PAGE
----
A political strategist in Ottawa is praising St. John's South-Mount Pearl MP Seamus O'Regan for going public about his battle with the bottle, but Tim Powers says staying sober will be a lifelong challenge.
"It's a very brave thing to do, and we all wish him luck as he begins this battle, which doesn't end. It lasts your whole life," said Powers, in an interview Monday with CBC Television's Here and Now.
"I say bravo to Seamus on both fronts," he said about O'Regan's decision to seek treatment, and to talk openly about it.
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"As a politician, he's a leader," said Powers. "And by going public and talking about his struggles, he helps humanize an issue — alcohol addiction — that's very real for many people."
Power, who spoke with O'Regan Sunday said he doesn't know if any one thing was a catalyst.
"Seamus has had a lot of change in his life over the last year-and-a-half. I'm not a doctor so I won't try and diagnose how that manifested itself, but I think he decided....that now is the time to take control."
Ottawa like a 'frat party'
Powers, who is now vice chair of Summa Strategies, has worked with the Conservative Party of Canada and with John Crosbie when he was Minister of Fisheries.
He said Ottawa can be a tough place to stay sober.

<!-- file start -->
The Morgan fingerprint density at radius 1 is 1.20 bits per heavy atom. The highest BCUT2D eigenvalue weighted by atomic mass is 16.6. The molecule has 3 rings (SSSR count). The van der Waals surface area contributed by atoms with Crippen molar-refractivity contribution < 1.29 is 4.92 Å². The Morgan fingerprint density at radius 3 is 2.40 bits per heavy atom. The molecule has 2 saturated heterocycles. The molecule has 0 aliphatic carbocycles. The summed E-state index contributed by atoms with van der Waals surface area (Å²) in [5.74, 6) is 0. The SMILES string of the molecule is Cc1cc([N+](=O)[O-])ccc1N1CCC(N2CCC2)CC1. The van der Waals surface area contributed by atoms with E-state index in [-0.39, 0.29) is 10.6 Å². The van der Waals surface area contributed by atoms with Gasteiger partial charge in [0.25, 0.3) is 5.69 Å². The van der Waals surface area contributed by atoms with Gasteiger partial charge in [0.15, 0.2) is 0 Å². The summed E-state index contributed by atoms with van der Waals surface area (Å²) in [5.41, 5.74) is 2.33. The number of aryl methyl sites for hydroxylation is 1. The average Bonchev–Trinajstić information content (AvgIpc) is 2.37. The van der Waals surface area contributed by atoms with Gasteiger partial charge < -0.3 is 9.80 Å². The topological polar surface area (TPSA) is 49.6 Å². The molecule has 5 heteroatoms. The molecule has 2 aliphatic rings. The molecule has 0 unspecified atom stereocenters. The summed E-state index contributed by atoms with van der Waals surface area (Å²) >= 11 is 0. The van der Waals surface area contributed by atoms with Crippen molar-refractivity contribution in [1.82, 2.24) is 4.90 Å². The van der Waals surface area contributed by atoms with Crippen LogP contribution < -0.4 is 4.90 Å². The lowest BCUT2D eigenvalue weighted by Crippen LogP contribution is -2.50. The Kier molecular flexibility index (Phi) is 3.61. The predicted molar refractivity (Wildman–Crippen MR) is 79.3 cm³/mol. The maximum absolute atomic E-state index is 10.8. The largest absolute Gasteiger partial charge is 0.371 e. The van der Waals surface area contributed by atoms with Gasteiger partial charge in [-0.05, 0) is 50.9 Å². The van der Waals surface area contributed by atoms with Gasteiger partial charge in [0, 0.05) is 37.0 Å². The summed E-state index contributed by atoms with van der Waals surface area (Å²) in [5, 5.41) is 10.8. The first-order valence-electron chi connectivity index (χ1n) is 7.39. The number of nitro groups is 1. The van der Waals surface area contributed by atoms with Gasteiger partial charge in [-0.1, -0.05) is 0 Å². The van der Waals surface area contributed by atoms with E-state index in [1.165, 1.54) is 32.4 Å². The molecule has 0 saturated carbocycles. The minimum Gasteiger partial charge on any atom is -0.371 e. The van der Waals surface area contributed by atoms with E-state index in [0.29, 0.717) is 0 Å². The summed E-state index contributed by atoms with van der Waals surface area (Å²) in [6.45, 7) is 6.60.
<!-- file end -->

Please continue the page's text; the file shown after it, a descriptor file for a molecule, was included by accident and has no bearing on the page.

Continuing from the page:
"There are a number of other politicians here that fight the demon drink," said Power.
"Ottawa is a bit like a frat party all of the time. He's going to need good support around here, and people who will help him when he feels the temptation to drink again."
He said O'Regan is not the first MP to struggle with alcoholism.
"Historians will tell you Canada was conceived over a bottle." - Tim Powers
"In 2012 an MP here in Ottawa on the NDP side, Romeo Saganash, announced he was taking a leave to deal with alcohol. The current immigration minister John McCallum had some struggles before that were publicized," said Powers.
"Historians will tell you Canada was conceived over a bottle. John A. Macdonald and all the fathers of confederation drank quite heavily when they brought Canada together a hundred and some odd years ago, so it's sadly part and parcel of political life, and everyday life."
As for O'Regan's poliitcal future and his friendship with Prime Minister Justin Trudeau, Powers said the most important thing is O'Regan's own health.
"Every relationship he has, has likely been influenced by alcohol and now he wants to put that out of his life, and one would think that only creates the opportunity for improvement."
Powers said O'Regan will have to lean on his friends and family when he returns to Parliament, and to everyday life.
"He may fail, he may stumble sometimes. Humans do that, but as long as he continues to try to get back up I think he will always have support."